A new way to identify quality companies
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Christine St Anne is Morningstar's online editor. Follow her on Twitter @MstarChristine
The recent article titled How to avoid a bad stock followed the recent launch of the Morningstar Stewardship Rating methodology. This article takes a closer look at how this methodology is applied to some Australian examples.
Morningstar's Stewardship Ratings for Australian stocks give individual investors the ability to screen and monitor the quality of capital-allocation decisions by management teams and helps them manage portfolios of high-quality investments.
This Stewardship Rating section can now be found in individual company research reports.
"Investors can get a better understanding of the governance behind the companies they invest in, by digging into the quality of the organisation and looking at the track record of management rather than relying on what the company is telling them," Morningstar strategist and head of Asia-Pacific operations Gareth James says.
The Morningstar Stewardship Rating methodology focuses on a company's capital-allocation decisions and specific factors such as financial leverage, investment strategy, investment timing and valuation, dividend and share buyback policies, execution, compensation, related party transactions and accounting practices.
For example, do investments and acquisitions support the company's competitive advantages and core businesses in its investment strategy? Importantly, what is the cost of acquisitions and major investments?
When it comes to dividend and share buyback policies, has the company struck the right balance between internal investment opportunities and returning cash to shareholders?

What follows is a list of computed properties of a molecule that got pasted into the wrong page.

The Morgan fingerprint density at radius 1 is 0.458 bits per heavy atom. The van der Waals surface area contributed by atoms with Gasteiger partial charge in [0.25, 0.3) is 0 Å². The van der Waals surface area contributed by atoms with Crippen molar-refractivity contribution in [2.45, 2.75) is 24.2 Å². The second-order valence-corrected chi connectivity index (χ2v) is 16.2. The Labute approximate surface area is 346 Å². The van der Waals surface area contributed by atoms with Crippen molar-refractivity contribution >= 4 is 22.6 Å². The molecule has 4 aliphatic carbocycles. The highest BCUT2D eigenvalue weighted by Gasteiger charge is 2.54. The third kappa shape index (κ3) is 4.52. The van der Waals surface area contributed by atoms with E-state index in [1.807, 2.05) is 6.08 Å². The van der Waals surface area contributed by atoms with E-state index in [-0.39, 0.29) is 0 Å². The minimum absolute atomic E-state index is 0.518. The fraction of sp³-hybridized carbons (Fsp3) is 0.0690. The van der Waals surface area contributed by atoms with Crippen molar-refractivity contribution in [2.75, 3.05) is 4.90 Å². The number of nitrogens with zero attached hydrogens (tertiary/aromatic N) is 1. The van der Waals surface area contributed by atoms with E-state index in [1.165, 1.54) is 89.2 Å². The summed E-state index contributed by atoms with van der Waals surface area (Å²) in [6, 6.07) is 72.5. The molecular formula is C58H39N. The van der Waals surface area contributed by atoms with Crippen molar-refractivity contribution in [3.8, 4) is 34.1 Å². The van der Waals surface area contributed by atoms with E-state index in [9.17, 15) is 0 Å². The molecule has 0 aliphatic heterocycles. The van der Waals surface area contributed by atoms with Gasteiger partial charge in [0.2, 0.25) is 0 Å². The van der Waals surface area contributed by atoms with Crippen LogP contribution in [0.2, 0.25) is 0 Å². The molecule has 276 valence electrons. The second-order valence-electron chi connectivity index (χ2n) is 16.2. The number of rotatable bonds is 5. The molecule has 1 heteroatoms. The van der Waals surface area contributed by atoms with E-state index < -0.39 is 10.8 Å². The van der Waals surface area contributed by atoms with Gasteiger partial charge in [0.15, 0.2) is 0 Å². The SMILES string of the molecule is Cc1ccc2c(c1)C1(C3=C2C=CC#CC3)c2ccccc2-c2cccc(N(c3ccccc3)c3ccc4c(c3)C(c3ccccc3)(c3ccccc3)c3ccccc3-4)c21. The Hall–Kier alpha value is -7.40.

Morningstar analysts are also keen to evaluate how well a management team has played the hand it has been dealt.
Many acquisitions made by companies translate into poor returns for investors. However, rather than using hindsight as the primary guide in evaluating a management team's capital-allocation skills, Morningstar analysts put themselves in management's shoes at the time the decision was made.
For example, when a company looks to buy a business, Morningstar asks: What other options did management have at the time? How did the timing of the decision fall in the industry's cycle? What were the prevailing industry multiples at the time the acquisition/divestment was announced?
Just as an investor can take all the right steps in evaluating a stock only to have the market fall or have another unforeseen event lead to poor short-term results, it's helpful to learn more about the thought process behind a company's decision to acquire another company, start a joint venture, invest in growth capital expenditures, or repurchase stock.
Realising that luck will come and go, Morningstar analysts want to determine the thoroughness of management's investment evaluation process and if recent successes and failures have altered that process.
This, Morningstar believes, will tell more about the quality of the firm's general capital-allocation decisions than what short-term results might suggest.
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